"From an organization's standpoint, we were in contact with Scott throughout the process for the last two months, so I think the communication was good for the most part," Reagins said. "I think, as an organization, you have to come to a place and realize a deal is or is not going to get done. So, in this case, it became evident a deal wasn't going to happen."
Teixeira was originally the Angels' top priority this offseason, but now the club is moving on with an eye on improving its pitching staff, potentially starting with free-agent closer Brian Fuentes.
Fuentes, who has saved 111 games over the past four seasons, has publicly stated an interest in playing for the Angels, and reiterated it again on Tuesday to the Los Angeles Times.
Reagins said he saw that Fuentes is interested but hasn't recently contacted Fuentes' agent, Rick Thurman.
"I've heard that report," Reagins said. "I haven't had a chance to speak to his representatives in recent days, but what I'd say is that he's a quality player and he's a free agent, so there is an opportunity, but whether we explore it remains to be seen."
While Fuentes might be the Angels' new Plan A, Manny Ramirez will not be Plan B -- or even Plan Z.
Reagins announced on Tuesday that the Angels will not pursue Ramirez.
"Manny Ramirez will not play for the Angels in 2009, or beyond, for that matter," Reagins said. "We want to give our young players an opportunity, and I'll leave it at that."
The Angels recently re-signed outfielder Juan Rivera, which meant signing Ramirez would have created a logjam in the outfield. If the season started today, Vladimir Guerrero, Gary Matthews Jr. and Rivera would rotate at corner outfield and designated hitter, while Torii Hunter would be the club's everyday center fielder.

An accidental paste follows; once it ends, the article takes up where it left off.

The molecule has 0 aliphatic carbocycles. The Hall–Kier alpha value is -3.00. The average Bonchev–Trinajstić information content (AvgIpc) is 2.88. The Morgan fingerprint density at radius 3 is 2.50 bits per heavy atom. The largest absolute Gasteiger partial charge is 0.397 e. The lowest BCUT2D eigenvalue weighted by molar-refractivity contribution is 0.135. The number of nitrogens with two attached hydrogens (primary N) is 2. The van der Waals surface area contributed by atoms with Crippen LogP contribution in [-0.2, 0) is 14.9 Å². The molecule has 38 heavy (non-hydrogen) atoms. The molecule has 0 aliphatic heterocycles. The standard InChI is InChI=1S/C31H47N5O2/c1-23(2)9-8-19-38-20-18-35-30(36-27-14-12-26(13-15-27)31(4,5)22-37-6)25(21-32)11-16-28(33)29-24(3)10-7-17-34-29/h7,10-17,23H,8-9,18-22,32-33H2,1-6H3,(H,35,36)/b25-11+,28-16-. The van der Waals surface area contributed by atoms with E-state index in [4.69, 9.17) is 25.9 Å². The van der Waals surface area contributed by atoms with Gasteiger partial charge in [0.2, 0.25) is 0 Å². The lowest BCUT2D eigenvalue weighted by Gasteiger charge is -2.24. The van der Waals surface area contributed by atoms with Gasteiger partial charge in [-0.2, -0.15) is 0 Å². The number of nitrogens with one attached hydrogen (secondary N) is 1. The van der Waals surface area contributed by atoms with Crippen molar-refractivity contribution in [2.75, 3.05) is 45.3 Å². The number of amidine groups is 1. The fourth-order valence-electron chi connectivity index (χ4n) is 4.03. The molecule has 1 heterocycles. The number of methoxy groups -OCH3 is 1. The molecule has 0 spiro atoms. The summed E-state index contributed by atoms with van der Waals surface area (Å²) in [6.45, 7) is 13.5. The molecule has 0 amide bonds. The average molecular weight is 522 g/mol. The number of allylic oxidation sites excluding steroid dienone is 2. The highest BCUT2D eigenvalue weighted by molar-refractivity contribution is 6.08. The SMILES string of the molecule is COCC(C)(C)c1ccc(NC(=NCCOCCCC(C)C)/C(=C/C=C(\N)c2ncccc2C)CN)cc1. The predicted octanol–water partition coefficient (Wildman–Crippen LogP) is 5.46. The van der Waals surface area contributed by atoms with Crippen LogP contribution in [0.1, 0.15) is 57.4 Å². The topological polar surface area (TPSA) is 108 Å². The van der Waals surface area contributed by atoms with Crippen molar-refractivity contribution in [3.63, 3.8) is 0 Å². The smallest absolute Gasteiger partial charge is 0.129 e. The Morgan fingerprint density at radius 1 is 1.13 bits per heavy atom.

The Angels still have a variety of other options in their desire to beef up the offense, starting with such free-agent weapons as Milton Bradley, Adam Dunn, Pat Burrell, Bobby Abreu and Jason Giambi, along with Garret Anderson.
A less-appealing avenue would be with a trade, which would cost the Angels some of their best young talent. That appears to be why they were unable to make anything work with the Padres, who still have ace Jake Peavy on the market.
"I hear a different name every day," Reagins said of the various rumors. "I'm not going to comment either way, if there's interest or not."
Apart from Ramirez, Bradley might come closest to replacing what Teixeira provided. The outfielder/designated hitter is coming off a career year in Texas, where he finished third in average (.321) in the American League, first in on-base percentage (.436) and fourth in slugging (.563).
The challenge with Bradley, 31, has always been keeping him on the field. The Southern California native has played in 100 or more games only three times since breaking in in 2000 with the Expos. He appeared in 126 games this year for the Rangers. The other challenge, of course, is that signing Bradley would also create a surplus of outfielders.
Another interesting target could be Dunn, who could fit between Guerrero and Hunter in the lineup as the regular DH and part-time left fielder and first baseman. Dunn, with the power to make any park look small, has averaged 41 homers and 100 RBIs over the past five seasons.
Dunn has played first base 127 times in his career and could share time there with Kendry Morales.
Morales, 25, is expected to take over at first base for Teixeira after posting solid numbers in the Minors his entire career. The switch-hitting Morales also batted .411 with eight home runs and 28 RBIs this winter in the Dominican Republic.
"We're confident in the club we have right now," Reagins said. "We feel like we have quality players, and we feel like we had quality players before Teixeira arrived. We're confident in their abilities, and we're going to let them play."